Not only is jazz played for voicing struggles and oppression among blacks, but it is and was used for cultural appreciation and celebration, which is what New Orleans is known for.

Street musicians fill the city up with different styles of jazz, having New Orleanians and tourists join in on the celebrations. Doreen’s Jazz New Orleans is one of the most known jazz bands in New Orleans today. When asked about the musical connection she may have with playing jazz, leader and singer, Doreen Ketchens states, “Yes… I’d play something that really made me proud and look up in a corner and feel Louie smiling at me.  Oh, I fell in love with Louis Armstrong too! I’d sing like him, move like him and even smile like him, just for fun.  However, now his spirit flows through me every time I raise my clarinet to the sky. I blow hard and loud towards the heavens as if to say ‘Thank You!’”

This is no surprise since Louis Armstrong is a main face of jazz. He was a New Orleanian trumpeter, who influenced many of jazz musicians today.

When Lawrence Ketchens, co-leader and tuba/drummer of Doreen’s Jazz New Orleans, was asked about his opinion on jazz and its history he stated, “Jazz is like a gumbo pot because of its mixed diversity. It had many influences such as Caribbean, Latin, etc. I love jazz because the improvisation that is used to make it makes jazz different from any other music. To me, jazz is to be considered to be folk music. Just as folk stories were passed down orally, jazz was passed down by ear with different stories about slavery. It was also interesting how people used to call jazz ‘jackass’ music. They didn’t understand our style. But, I love it.”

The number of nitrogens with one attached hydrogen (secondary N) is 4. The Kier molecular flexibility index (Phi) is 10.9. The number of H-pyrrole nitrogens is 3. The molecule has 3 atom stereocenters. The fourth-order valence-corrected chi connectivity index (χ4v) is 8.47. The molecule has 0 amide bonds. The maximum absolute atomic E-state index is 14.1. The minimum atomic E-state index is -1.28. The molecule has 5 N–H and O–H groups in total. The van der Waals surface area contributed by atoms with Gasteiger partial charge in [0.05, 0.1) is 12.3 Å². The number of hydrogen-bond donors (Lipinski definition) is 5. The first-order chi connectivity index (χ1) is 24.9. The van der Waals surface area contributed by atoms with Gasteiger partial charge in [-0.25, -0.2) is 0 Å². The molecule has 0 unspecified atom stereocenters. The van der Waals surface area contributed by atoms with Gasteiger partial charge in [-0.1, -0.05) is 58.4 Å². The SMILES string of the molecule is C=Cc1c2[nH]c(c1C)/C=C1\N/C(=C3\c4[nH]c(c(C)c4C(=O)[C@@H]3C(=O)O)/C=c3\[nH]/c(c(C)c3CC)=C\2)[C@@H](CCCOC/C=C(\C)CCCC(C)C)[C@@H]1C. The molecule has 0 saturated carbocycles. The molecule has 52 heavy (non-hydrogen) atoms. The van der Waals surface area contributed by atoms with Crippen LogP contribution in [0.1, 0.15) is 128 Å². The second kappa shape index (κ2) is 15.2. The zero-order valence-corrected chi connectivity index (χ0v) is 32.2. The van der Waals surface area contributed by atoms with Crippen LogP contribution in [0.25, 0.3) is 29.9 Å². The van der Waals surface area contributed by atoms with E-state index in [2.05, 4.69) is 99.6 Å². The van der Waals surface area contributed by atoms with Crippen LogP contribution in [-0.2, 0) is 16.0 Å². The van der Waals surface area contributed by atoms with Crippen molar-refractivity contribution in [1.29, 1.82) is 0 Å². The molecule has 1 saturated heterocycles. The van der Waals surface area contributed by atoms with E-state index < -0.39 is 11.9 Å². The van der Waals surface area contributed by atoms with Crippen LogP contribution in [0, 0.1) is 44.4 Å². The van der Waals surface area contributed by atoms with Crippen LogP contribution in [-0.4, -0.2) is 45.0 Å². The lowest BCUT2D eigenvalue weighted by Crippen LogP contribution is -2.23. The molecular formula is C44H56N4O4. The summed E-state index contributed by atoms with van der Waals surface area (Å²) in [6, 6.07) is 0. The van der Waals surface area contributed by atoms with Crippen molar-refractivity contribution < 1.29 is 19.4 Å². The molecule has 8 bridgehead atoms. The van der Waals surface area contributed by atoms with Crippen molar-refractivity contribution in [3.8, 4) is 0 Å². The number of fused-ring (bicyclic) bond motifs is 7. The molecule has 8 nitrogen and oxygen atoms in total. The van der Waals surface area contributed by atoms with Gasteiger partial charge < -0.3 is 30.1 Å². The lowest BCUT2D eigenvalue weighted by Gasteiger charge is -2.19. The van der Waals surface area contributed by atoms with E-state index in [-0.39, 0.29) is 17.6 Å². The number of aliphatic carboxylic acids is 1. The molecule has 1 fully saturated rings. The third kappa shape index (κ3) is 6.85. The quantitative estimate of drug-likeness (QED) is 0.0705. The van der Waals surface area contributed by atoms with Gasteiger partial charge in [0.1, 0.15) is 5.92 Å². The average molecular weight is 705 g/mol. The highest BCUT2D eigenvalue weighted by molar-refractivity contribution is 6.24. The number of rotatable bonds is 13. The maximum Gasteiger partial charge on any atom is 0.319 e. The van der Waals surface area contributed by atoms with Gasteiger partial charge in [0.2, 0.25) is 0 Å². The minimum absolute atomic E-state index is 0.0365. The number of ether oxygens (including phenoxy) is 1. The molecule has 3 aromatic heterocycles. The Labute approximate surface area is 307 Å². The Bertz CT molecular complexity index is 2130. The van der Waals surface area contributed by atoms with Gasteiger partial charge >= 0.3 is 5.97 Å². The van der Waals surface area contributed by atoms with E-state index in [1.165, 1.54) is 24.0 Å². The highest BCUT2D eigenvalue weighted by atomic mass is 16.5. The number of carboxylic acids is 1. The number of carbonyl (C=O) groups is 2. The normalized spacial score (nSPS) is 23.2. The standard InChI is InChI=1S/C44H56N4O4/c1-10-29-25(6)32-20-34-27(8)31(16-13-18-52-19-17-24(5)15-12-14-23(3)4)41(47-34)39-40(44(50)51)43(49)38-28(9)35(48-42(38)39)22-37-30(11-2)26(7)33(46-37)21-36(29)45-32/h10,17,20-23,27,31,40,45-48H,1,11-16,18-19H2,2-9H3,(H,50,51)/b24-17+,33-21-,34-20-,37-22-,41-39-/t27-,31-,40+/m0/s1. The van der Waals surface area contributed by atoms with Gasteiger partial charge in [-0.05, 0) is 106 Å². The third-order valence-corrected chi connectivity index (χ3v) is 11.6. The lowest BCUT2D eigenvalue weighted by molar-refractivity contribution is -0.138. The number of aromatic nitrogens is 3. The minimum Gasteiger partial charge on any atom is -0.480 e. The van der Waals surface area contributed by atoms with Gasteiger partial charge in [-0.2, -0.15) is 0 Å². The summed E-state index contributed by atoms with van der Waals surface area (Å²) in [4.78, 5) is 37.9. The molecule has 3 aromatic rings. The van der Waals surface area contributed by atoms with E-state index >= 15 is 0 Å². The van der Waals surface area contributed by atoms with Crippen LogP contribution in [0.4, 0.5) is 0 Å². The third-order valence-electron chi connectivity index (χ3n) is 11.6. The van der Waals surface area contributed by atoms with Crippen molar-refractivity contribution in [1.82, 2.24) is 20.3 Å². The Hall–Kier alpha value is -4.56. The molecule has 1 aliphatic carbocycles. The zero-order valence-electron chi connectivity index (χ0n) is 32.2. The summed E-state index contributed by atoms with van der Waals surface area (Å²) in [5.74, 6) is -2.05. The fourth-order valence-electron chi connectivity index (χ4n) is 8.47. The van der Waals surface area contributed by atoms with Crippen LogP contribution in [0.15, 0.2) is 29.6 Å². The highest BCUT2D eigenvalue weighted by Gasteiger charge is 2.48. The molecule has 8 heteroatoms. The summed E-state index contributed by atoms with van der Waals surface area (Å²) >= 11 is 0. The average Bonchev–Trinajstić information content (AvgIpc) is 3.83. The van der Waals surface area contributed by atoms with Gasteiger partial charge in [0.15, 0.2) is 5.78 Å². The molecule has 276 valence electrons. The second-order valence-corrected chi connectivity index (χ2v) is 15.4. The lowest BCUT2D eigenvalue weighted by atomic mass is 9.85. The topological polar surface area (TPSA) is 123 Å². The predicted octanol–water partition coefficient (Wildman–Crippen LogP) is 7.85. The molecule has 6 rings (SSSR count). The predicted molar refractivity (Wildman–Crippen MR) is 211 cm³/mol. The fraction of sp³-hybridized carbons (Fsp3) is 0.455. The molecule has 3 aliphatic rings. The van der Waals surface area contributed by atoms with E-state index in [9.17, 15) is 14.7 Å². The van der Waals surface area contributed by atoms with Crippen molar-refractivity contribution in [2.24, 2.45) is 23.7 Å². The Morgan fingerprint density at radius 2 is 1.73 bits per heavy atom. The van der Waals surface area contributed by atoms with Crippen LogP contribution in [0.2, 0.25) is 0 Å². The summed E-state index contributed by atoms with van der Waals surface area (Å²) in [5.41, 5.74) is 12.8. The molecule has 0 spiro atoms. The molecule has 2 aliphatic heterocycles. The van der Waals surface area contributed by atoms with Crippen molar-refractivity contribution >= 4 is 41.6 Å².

Jazz was heavily looked down upon back in the day because white people sought it out to be nonsense banging of instruments by colored folk. On August 30, 2018, The Times-Picayune Editorial Board posted an apology for its past editorial that denounced jazz back in 1918, on June 20th. The editorial was displeased with jazz due to where it came from. It was proclaimed to be “…a kind of servants’ hall of rhythm.”

However, now The Times-Picayune seems to have had a change of heart by posting, “A hundred years later, we can say definitively: So, so, so wrong.”

They were wrong, and luckily there are musicians like Doreen Ketchens to keep jazz alive, no matter what the papers write about it.

Sources

  1. The Times-Picayune Editorial Board. “Jazz’s ‘Musical Value Is Nil’ (1918): An Editorial We Regret.” NOLA.com, NOLA.com, 30 Aug. 2018, www.nola.com/opinions/index.ssf/2018/08/jazz_criticism.html.

2. “Jazz Origins in New Orleans”.National Parks Service. 23 Nov 2018, https://www.nps.gov/jazz/learn/historyculture/history_early.htm